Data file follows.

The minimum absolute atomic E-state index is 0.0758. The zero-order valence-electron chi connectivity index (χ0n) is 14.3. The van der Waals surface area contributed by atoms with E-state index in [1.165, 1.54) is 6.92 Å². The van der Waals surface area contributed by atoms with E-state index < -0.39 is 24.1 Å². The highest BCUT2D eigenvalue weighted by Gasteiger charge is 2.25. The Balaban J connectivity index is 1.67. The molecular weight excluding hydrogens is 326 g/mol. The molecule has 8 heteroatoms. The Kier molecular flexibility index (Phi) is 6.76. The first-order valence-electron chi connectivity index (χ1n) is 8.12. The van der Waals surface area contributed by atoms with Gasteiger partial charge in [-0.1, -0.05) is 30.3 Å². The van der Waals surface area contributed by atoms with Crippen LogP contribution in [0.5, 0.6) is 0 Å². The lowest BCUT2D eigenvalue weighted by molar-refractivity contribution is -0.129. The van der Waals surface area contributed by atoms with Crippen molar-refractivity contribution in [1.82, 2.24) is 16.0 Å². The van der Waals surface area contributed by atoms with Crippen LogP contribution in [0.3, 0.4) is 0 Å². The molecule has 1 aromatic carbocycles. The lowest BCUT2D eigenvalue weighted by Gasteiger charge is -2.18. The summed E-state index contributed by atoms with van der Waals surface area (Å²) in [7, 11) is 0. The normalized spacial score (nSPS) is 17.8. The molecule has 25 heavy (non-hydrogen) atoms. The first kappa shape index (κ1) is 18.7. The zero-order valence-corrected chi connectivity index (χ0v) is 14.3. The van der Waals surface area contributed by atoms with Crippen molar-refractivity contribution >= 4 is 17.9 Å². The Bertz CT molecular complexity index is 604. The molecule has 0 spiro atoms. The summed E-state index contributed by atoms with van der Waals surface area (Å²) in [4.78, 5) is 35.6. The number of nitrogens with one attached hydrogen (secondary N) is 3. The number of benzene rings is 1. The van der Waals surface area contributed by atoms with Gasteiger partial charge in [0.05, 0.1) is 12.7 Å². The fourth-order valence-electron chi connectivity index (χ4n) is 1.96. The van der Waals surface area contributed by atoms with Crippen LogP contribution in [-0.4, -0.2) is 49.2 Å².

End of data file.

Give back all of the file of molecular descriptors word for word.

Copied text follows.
The minimum absolute atomic E-state index is 0.0758. The zero-order valence-electron chi connectivity index (χ0n) is 14.3. The van der Waals surface area contributed by atoms with E-state index in [1.165, 1.54) is 6.92 Å². The van der Waals surface area contributed by atoms with E-state index < -0.39 is 24.1 Å². The highest BCUT2D eigenvalue weighted by Gasteiger charge is 2.25. The Balaban J connectivity index is 1.67. The molecular weight excluding hydrogens is 326 g/mol. The molecule has 8 heteroatoms. The Kier molecular flexibility index (Phi) is 6.76. The first-order valence-electron chi connectivity index (χ1n) is 8.12. The van der Waals surface area contributed by atoms with Gasteiger partial charge in [-0.1, -0.05) is 30.3 Å². The van der Waals surface area contributed by atoms with Crippen LogP contribution in [0.5, 0.6) is 0 Å². The lowest BCUT2D eigenvalue weighted by molar-refractivity contribution is -0.129. The van der Waals surface area contributed by atoms with Crippen molar-refractivity contribution in [1.82, 2.24) is 16.0 Å². The van der Waals surface area contributed by atoms with Crippen LogP contribution in [0.3, 0.4) is 0 Å². The molecule has 1 aromatic carbocycles. The lowest BCUT2D eigenvalue weighted by Gasteiger charge is -2.18. The summed E-state index contributed by atoms with van der Waals surface area (Å²) in [7, 11) is 0. The normalized spacial score (nSPS) is 17.8. The molecule has 25 heavy (non-hydrogen) atoms. The first kappa shape index (κ1) is 18.7. The zero-order valence-corrected chi connectivity index (χ0v) is 14.3. The van der Waals surface area contributed by atoms with Crippen molar-refractivity contribution >= 4 is 17.9 Å². The Bertz CT molecular complexity index is 604. The molecule has 0 spiro atoms. The summed E-state index contributed by atoms with van der Waals surface area (Å²) in [4.78, 5) is 35.6. The number of nitrogens with one attached hydrogen (secondary N) is 3. The number of benzene rings is 1. The van der Waals surface area contributed by atoms with Gasteiger partial charge in [0.05, 0.1) is 12.7 Å². The fourth-order valence-electron chi connectivity index (χ4n) is 1.96. The van der Waals surface area contributed by atoms with Crippen LogP contribution in [-0.4, -0.2) is 49.2 Å².